Thomas E. Ricks’, who had published five popular books previously completely revised the first draft of his book when his editor read and hated it.

How to effectively revise your draft

As with writing an SFD, the big picture is more important than small details. Do your characters change over the course of the book? Do their actions make sense? Do they have a purpose? Do they realize it or not? Is the pacing smooth, or do you rush through some parts while others move far too slowly? What do you want your readers to understand when they finish reading.

Revision is also a good time to go back to your original outline and tweak it according to your new plan. Or if you pantsed your first draft, now is a good time to write an outline based on the draft.

Use all this information to create a plan for your revision.

Some examples of revision plans:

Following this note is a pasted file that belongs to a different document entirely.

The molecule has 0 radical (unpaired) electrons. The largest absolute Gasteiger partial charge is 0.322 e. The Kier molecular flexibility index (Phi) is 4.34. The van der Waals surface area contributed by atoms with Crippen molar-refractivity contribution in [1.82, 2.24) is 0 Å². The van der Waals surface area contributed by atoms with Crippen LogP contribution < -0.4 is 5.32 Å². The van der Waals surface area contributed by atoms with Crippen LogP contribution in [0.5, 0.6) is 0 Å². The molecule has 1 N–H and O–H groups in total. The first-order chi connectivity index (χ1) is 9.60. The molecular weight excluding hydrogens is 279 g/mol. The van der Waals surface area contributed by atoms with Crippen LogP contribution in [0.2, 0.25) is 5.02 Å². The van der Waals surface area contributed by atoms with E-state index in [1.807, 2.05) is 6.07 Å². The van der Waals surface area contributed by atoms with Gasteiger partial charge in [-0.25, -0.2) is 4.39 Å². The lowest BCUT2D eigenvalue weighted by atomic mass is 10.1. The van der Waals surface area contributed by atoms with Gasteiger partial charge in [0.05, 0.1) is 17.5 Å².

One woman came to me with a draft of her book about the friendship between two women. When I read her SFD, I realized one woman in the friendship didn’t appear until two-thirds through the book. She restructured the book to introduce her second character much earlier and built out the scenes that showed the development of their friendship.

Another woman wrote a YA novel about witches. She built an incredible witches’ world. The interactions between the witches were fantastic. It was fun and fresh, but there wasn’t any real conflict in the story. The witches lived their lives, played with magic and any minor irritations resolved quickly. She reworked her novel to include a bad guy who threatened the witches’ very existence.

A third book began with the narrator sharing a story about her college boyfriend dating her best friend before he’d broken up with her. In doing so, she introduced a conflict that had no bearing on the rest of the story. Her book is about friendship and how her friend – the one who dated her boyfriend — helped her grow over a lifetime. By removing the beginning scenes and reworking later scenes, she shifted the focus back to the friendship and moved away from this distracting detail.

Also see: How to Transform A Shitty First Draft Into a Book

7. Editing

Take your revision plan and make your changes. It’s back to butt in chair + WRITE again.